Collins to work toward increasing visitation to Arkansas by groups and promoting the state's appeal
Arkansas’s status as a one-party state helped several Arkansas politicians rise to national prominence but it has had a mixed impact on Arkansas unions. Business people have participated in the party to a far greater extent than in other states. Add to this the modest strength of unions in Arkansas and the result has been contentious battles to win the votes of Arkansas’s two senators on labor law issues.
During the past three decades, labor unions have come up short in efforts to reform the nation’s labor law. Votes supporting filibusters from Arkansas senators have been important to these setbacks but there are signs that the outcome might be different this time. Unions are campaigning for the Employee Free Choice Act (EFCA) and it may be that Sens. Blanche Lincoln and Mark Pryor will help give a much-needed boost to workers’ right to form unions and win collective bargaining rights.
It’s not that Arkansas unionists were asleep at the switch in earlier reform efforts. They campaigned hard but business had long ago created a climate hostile to unions. Planter violence against African-American sharecroppers in the infamous Elaine Massacre in 1919 and against the interracial Southern Tenant Farmers Union in the 1930s established an anti-union culture. There were legal obstacles, too, a 1943 Anti-Violence Act directed not against the planters but against CIO organizing efforts, and a 1944 Right to Work constitutional amendment outlawing the union shop.
The more liberal politics of the civil rights era led to a campaign by unions, the Arkansas Council of Churches and other liberal groups to repeal the Right to Work amendment in 1976. Obtaining nearly 150,000 signatures to place repeal on the ballot, the coalition argued that repeal would bring economic progress and higher wages. A well-funded campaign by business groups, however, persuaded 64 percent of voters to reject repeal.
Although discouraged by this defeat, Arkansas trade unionists joined in the national campaign for a Labor Law Reform bill after Jimmy Carter became president. The focus was on speeding up National Labor Relations Board election procedures, giving unions a chance to counter employers’ anti-union campaigning at the workplace and discouraging employers from firing workers seeking to organize unions.
The Arkansas AFL-CIO held rallies and delivered 8,000 postcards urging passage of the law to House members. The bill passed the House in October 1977 with all three Arkansas Democrats joining the majority. The real test, however, came in the Senate, where 60 votes were needed to end a filibuster. Business groups waged the biggest lobbying campaign against a legislative proposal in the country’s history. Bill supporters wrote letters, made phone calls, and visited senators.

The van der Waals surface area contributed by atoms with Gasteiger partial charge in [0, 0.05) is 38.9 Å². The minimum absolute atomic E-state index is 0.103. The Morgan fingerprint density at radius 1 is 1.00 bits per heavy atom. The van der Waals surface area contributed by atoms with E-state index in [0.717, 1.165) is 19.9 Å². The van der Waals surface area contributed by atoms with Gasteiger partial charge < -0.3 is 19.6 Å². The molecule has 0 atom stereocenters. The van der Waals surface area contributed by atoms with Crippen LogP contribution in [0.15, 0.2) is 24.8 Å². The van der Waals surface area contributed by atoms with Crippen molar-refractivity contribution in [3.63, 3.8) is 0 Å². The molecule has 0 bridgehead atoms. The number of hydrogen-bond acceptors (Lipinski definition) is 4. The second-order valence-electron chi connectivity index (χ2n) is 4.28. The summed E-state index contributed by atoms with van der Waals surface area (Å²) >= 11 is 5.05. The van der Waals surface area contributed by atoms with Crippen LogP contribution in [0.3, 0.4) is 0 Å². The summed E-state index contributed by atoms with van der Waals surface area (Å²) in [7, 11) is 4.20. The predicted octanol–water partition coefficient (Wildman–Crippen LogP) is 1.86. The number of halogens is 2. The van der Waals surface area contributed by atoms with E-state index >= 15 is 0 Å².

The roles played by Sen. Dale Bumpers and Gov. David Pryor proved critical. Pryor appointed Kaneaster Hodges Jr. as senator in December 1977 to replace the deceased John McClellan. Ineligible to run for the seat in 1978, Hodges had been a legislative secretary to Pryor. He followed Pryor’s lead and voted against cloture, or ending the filibuster. Bumpers had a liberal record and a history of voting for cloture. Although expressing mixed feelings on the legislation, Bumpers led bill supporters to believe that he would vote for cloture. Electoral politics intervened and led Bumpers to change his mind.
In the Democratic primary for the open Senate seat, Pryor defeated Rep. Jim Guy Tucker, who had voted for the Labor Law Reform bill, by attacking him for voting with Northern liberals. “Bumpers took it as a signal that the state was opposed to labor law reform,” Stuart Eizenstat, Carter’s domestic policy advisor, remembered. Fifty-eight votes were cast for cloture. Russell Long had promised that his would be the 60th vote if the Carter administration could get 59 votes. Bumpers’ defection was decisive.
When the 1980 election put Ronald Reagan in the White House and the Republicans in control of the Senate, labor troubles mounted. Reagan’s firing of striking air traffic controllers and anti-labor appointments to the NLRB set the tone for labor relations in the 1980s. Many private-sector employers adopted the tactic of permanently replacing striking workers. The number of strikes declined and the proportion of the work force in unions dropped by 20 percent between 1978 and 1992.